City Beyond Time – Joris Berkhout
“The structure of Tokyo is not to be found in its physical form. Instead some suggest that another layer, imperceptible but powerful, defines the city, a layer of symbolic meaning, a mythic field that provides coherence in a fractured and ever-changing urban landscape. This field is defined by symbolic elements such as traditions and rituals, local foods, the signs of convenience stores and shops, and the ubiquitous vending machines.”
The Naked Neighborhood: Exploring the Metropolitan Bathscape – Greg Dvorak
“Tokyo baths usually invite passersby to enter via a large, sometimes neon, sign that says “yu” (hot water), written in red . . . Yakuza gangsters, whose tattoos are like permanent body suits, also come to soak away their stress . . . public baths that serve taxpayers, local sento businesses in Tokyo (many of whom are built on yakuza-controlled land) place no restrictions on these thuggish men. I actually consider it a thrill to bathe with them. Where else (except maybe in prison) does one have a chance to quietly marvel at the amazing artwork of dragons and giant carp and Japanese gods and goddesses dancing and cavorting across the backs and buttocks of gang members? And my local yakuza are actually quite friendly. Sometimes they even say hello.”
Documentarians of Change – A Short History of Street Fashion in Tokyo – Daphne Mohajer-Va-Pesaran
“Harajuku would earn a reputation as a place of counter-culture and rebellion, facilitating youth-led subcultures, art and fashion design (notably the work of Rei Kawakubo and Yohji Yamamoto). The area would become one that would allow young people to experiment with various dress styles and transform themselves during their formative years.”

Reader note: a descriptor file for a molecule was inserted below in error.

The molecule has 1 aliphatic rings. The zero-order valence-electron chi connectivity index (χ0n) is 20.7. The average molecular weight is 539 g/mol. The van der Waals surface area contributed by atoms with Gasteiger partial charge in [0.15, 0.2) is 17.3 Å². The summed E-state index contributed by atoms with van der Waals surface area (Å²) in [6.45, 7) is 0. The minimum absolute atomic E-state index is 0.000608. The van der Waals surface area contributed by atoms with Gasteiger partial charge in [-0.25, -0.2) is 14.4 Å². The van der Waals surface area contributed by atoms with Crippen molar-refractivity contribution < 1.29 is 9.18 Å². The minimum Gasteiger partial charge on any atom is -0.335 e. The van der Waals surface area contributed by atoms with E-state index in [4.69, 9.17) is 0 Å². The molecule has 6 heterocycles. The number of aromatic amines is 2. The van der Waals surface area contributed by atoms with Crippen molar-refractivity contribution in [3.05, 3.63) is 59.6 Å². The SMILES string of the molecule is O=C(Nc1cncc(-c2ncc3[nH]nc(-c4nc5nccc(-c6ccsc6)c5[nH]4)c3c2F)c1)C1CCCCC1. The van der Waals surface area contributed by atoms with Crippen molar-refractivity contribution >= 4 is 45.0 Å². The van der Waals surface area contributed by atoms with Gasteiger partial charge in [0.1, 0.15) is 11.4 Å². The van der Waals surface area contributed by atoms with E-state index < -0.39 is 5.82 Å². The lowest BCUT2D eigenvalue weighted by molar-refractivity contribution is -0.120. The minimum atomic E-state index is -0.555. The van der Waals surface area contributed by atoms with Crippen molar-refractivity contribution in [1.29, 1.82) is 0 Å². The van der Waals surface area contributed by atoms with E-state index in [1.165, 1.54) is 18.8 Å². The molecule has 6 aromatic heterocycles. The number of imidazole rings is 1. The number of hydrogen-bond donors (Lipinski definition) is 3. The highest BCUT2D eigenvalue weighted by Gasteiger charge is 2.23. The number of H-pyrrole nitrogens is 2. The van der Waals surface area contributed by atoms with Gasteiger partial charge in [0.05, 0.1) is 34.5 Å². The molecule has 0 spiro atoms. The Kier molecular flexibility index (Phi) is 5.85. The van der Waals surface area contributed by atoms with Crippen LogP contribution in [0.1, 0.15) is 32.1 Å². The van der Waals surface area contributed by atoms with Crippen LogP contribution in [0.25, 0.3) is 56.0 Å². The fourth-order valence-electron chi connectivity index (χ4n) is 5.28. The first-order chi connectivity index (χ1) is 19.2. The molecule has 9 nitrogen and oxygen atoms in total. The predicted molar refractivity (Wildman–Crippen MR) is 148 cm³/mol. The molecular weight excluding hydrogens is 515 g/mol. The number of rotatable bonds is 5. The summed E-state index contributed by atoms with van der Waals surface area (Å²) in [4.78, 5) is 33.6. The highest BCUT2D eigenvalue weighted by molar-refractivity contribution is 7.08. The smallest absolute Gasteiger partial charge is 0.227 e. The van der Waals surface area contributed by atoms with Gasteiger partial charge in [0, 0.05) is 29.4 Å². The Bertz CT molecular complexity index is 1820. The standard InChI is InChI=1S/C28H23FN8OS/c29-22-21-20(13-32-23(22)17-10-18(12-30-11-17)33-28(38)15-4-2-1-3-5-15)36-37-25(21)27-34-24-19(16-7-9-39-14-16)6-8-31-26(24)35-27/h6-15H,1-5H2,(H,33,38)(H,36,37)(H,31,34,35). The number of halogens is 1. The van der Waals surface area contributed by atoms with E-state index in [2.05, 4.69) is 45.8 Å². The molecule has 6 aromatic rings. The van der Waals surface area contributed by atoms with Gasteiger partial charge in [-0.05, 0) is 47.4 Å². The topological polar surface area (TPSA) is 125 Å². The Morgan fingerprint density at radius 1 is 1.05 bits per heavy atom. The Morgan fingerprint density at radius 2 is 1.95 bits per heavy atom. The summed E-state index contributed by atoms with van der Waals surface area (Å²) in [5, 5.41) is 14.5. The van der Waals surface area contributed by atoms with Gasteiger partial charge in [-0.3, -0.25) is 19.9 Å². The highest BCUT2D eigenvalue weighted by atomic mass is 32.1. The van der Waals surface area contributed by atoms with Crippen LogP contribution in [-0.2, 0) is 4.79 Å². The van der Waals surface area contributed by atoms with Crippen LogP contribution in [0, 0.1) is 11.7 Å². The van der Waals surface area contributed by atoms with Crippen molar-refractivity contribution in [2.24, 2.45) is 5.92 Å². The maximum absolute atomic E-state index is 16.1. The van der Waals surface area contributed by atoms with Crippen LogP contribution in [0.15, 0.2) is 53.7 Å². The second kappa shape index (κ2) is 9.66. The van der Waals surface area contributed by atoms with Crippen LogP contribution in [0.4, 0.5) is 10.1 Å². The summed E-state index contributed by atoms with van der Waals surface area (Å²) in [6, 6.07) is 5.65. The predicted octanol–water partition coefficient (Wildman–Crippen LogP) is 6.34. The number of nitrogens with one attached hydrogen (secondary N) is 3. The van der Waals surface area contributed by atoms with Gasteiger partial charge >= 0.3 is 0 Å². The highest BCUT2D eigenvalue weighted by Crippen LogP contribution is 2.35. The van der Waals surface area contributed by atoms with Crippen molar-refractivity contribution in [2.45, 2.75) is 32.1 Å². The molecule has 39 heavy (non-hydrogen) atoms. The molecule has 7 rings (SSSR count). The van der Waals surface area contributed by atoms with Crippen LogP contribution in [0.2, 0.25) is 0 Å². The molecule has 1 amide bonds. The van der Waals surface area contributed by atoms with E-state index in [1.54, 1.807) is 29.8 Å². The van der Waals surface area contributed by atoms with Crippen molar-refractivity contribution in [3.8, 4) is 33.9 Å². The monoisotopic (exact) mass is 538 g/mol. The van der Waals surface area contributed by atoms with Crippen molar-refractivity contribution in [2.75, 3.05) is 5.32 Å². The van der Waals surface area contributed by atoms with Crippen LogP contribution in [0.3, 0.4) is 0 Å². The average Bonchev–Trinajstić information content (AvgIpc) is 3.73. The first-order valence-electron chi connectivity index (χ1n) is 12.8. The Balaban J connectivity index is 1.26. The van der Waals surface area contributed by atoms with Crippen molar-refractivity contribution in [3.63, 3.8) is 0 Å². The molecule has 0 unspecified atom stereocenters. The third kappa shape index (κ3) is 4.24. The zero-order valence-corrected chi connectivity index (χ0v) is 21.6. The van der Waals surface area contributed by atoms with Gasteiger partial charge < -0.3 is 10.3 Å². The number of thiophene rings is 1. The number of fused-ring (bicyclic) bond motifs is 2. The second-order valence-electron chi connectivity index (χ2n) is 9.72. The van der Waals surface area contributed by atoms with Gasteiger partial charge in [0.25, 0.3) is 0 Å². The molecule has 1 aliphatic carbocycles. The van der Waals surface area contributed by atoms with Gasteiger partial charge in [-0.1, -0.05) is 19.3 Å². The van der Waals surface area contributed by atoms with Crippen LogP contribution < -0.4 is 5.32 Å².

In the Arena of Alternative Modernities – Julian Worrall
“Tokyo – in the coruscating kaleidoscope of its fashions; in the endless churn of its building sites; in the urban metronome of its train timetable; in its diurnal round of morning sobriety and nocturnal exuberance; in the annual exultation of spring sakura and the summer matsuri; in its April inductions and December big cleans; and in the slow toll of the New Year’s bell – the rhythms of an alternative modernity, one whose procession is nothing other than an eternal perambulation around the arena of history.”
Super Legal Buildings – Boots Street 長靴通り – Yasutaka Yoshimura
“If the widening of a road is anticipated, the architecture that can be built along this road is subjected to certain restrictions regarding the size and the structure. The manner in which these buildings align to the road, being lower in the front and higher in the back, almost seems like a row of boots neatly placed along the road. The lower front section gives rise to a moderate sense of scale that is optimal for stores. Typically one will find such buildings on relatively busy streets.”
Hera Shibori (Metal Spinning) – Fritzi Ponse
“Okada told me about metal-spinning craftsmen who produce not only pots and pans for local households, but also the noses for Japanese bullet trains and the casings for NASA’s rocket engines; they do it all by hand too, assisted by homemade machinery. I got curious. I wanted to meet these “high-tech craftsmen”. I wanted to see how they worked, how they combined manual skills and home-made-machinery to produce not just cutlery but vital parts for smartphones, satellites and high-speed trains as well.”
Tracing the Past in the City of the Future – Jephta Duillaart